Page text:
An overwhelming 91 percent of developer jobs in Nigeria are straight out of Lagos, coincidentally Africa’s most-populated city and centre for some of the maddest traffic jams that anyone can find. Yet one of the biggest commercial hubs on the continent and apparently, one of the hottest spots for tech startups and consequently, developers.
Devcenter, a technology product and talent company that came into existence in 2016, studied over 3000 developer jobs posted on Gigson, its jobs platform, and compiled data on what employers look out for when hiring developers in Nigeria.
As gleaned from the report, developers who are based in Nigeria should take three things into account: Lagos is the place to be, remote work hardly exists, and it’s a lot better if you are a senior developer.
The report has it that 91 percent of job postings are in Lagos, which shows an overwhelming need for Nigerian developers seeking opportunities to be in Lagos.
Also, as much as the conversation around the subject of remote work is growing, tech employers are still not exactly enchanted by the idea. Gigson’s report records remote work postings at 9 percent while only 14 percent are remote-friendly.
This indicates that the entire concept of remote work is, at best, still something a lot of people like to talk about in developer circles even though it hardly exists.
According to the data, more than half of jobs employers post requires physical presence at the office, so Nigerian developers have to show up at the office more often than not.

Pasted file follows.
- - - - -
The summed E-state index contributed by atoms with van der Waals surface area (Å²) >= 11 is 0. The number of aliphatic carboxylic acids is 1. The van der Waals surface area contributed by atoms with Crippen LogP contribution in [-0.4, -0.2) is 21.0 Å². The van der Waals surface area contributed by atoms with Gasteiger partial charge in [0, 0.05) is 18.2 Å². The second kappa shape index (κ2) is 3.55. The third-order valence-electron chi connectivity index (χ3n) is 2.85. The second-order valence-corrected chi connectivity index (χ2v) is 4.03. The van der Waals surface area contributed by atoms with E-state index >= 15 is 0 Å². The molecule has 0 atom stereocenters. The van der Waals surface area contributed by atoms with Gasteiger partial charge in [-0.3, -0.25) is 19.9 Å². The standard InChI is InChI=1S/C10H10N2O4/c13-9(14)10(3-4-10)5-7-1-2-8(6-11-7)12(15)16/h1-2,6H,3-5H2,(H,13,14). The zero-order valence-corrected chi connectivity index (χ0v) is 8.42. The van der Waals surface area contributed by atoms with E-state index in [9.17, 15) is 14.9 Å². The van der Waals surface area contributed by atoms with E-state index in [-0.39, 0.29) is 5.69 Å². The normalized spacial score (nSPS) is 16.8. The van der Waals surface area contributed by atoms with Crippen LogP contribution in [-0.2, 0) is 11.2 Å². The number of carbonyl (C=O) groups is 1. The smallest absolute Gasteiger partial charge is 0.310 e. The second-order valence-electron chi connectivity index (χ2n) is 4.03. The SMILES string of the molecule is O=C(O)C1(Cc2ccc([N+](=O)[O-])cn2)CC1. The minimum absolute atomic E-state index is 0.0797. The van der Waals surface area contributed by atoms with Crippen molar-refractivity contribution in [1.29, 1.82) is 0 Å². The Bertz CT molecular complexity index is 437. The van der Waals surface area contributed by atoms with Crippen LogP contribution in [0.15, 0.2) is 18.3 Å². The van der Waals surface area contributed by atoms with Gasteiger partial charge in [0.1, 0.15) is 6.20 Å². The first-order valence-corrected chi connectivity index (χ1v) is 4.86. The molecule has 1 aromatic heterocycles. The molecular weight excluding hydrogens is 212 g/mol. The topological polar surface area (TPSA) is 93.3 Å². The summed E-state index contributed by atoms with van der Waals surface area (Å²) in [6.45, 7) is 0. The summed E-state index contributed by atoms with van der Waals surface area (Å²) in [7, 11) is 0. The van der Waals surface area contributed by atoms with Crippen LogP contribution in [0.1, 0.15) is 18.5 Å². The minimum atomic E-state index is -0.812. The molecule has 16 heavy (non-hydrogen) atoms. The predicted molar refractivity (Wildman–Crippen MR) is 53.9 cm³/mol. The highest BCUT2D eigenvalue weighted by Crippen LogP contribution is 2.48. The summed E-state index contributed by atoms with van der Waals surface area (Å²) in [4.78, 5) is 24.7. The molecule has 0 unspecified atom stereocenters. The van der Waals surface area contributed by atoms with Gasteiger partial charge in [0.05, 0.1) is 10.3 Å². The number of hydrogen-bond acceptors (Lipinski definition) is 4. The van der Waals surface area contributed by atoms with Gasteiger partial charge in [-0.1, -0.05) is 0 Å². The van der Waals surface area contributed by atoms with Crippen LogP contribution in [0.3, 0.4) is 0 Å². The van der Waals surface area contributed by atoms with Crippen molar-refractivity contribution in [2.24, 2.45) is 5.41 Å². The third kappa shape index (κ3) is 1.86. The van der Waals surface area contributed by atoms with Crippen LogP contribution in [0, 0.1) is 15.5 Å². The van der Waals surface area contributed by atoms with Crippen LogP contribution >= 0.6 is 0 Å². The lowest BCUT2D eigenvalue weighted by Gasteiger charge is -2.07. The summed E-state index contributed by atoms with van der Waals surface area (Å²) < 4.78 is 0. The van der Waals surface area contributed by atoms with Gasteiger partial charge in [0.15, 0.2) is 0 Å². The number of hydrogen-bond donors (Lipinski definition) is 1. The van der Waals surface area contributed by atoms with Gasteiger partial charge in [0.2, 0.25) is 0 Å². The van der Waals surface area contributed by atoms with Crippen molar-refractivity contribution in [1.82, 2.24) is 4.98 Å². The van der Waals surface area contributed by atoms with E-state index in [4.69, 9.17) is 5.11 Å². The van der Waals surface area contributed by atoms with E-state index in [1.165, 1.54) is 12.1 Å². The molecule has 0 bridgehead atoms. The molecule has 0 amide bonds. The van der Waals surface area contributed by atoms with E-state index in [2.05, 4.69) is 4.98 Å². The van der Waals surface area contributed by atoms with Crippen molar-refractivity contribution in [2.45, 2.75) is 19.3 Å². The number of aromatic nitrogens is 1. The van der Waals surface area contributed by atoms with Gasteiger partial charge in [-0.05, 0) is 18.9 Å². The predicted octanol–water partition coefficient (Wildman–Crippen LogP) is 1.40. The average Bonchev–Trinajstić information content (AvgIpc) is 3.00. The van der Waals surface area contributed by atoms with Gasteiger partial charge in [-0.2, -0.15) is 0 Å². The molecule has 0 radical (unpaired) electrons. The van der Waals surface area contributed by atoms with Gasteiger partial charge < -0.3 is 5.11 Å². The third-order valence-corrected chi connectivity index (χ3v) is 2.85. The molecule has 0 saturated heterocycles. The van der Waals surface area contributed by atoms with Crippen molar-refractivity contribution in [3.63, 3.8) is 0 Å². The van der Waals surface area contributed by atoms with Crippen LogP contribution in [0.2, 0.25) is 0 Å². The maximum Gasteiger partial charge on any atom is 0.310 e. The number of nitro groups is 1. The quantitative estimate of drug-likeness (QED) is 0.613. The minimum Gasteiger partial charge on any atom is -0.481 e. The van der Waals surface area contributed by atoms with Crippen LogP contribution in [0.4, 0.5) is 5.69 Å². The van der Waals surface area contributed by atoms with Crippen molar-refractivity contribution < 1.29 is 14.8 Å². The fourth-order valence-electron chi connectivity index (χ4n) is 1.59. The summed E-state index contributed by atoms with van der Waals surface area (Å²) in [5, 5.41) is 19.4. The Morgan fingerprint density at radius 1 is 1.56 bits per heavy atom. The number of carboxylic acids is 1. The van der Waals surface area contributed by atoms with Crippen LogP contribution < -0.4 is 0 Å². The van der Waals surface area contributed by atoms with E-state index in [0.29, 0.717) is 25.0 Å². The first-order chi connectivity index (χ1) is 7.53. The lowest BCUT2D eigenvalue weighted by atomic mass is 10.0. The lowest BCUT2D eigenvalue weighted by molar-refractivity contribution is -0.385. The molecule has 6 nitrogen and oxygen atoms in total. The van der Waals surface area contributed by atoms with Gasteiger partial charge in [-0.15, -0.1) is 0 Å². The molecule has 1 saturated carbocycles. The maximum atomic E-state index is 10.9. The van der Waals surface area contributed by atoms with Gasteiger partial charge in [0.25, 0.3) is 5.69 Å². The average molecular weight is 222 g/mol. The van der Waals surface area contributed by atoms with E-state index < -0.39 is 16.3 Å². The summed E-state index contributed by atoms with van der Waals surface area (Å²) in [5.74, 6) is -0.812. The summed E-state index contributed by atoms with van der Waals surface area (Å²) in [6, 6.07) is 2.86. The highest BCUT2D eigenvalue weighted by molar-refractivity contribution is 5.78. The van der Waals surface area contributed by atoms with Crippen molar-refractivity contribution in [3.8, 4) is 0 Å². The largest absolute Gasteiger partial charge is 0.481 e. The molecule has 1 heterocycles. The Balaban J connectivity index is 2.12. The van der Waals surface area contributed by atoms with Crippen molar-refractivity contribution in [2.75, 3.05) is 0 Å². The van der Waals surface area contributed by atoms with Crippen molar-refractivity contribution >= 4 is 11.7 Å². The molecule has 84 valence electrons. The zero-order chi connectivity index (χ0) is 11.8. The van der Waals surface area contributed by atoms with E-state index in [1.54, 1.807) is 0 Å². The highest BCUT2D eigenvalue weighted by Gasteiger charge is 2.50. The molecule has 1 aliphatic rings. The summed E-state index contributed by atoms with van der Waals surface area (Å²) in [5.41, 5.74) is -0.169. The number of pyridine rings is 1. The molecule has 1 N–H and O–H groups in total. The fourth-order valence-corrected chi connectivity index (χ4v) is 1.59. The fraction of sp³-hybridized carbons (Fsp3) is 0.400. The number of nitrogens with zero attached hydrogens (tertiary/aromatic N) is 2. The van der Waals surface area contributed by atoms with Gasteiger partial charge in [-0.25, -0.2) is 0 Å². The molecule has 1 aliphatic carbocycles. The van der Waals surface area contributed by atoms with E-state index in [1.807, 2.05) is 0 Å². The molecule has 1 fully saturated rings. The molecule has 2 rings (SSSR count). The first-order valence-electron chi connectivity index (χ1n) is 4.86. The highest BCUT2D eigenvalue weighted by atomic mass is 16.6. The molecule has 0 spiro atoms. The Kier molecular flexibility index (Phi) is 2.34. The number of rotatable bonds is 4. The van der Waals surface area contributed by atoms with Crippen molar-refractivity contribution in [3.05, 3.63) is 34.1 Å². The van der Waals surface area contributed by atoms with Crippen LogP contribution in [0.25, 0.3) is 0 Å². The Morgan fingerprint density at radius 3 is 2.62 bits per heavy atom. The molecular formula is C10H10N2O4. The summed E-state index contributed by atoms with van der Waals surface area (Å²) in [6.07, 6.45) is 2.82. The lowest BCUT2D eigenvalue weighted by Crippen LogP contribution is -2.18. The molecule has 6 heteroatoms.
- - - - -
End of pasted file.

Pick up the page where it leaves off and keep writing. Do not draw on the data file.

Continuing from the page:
One would expect Lagos-based employers to buy into the idea of remote work given that the city is notorious for insane traffic jams that lead to huge man-hour losses. But it appears this is not the case. The hesitance of employers when it comes to remote work is thought to border on both the structural and the psychological.
As would be expected for a work area where a premium is placed on skill, experience is king. And as such, there is a high demand for highly-skilled and experienced personnel.
The report found that senior-level and mid-level developer jobs are the most available, implying a high demand for individuals in that class. Mid-level developer roles make up 63 percent of all jobs according to the report, while 10 percent are for junior developers. Senior developer roles make up 27 percent of jobs.
A few months back, Andela — the Lagos-based outsourcing firm for software developers — closed its junior developer (D0) programs in 3 African countries, blaming it on higher market demand for senior developers and the fact that it had taken on more juniors than it could place.
And the findings from the Gigson’s report, with respect to what developer jobs are available, appear to be consistent with what the folks at Andela explained.
Furthermore, the report found that nearly one in three jobs posted on the Gigson site was for a back-end developer, those who work on the server-side of web products.
Requests for front-end developers and full-stack developers comprise 24 percent and 20 percent respectively. For mobile developers, the figure is 22 percent while 3 percent of openings are listed as internships and other types of jobs.
On the subject of compensation for developers, information was hard to come by as most employers are predictably coy on this subject.
But it was learned from a few employers who were gracious enough to be open about this that the typical offer to junior developers ranges from NGN 80 K (USD 219.00) to NGN 150 K (USD 410.00) a month. Salary offers above NGN 300 K (USD 827.00) is typically the stuff of senior developers.
Also, Devcenter gathered its Gigson platform that a new trend is taking shape in the form of increased relevance and/or appreciation for designers, who are thought to be the artists of the tech world.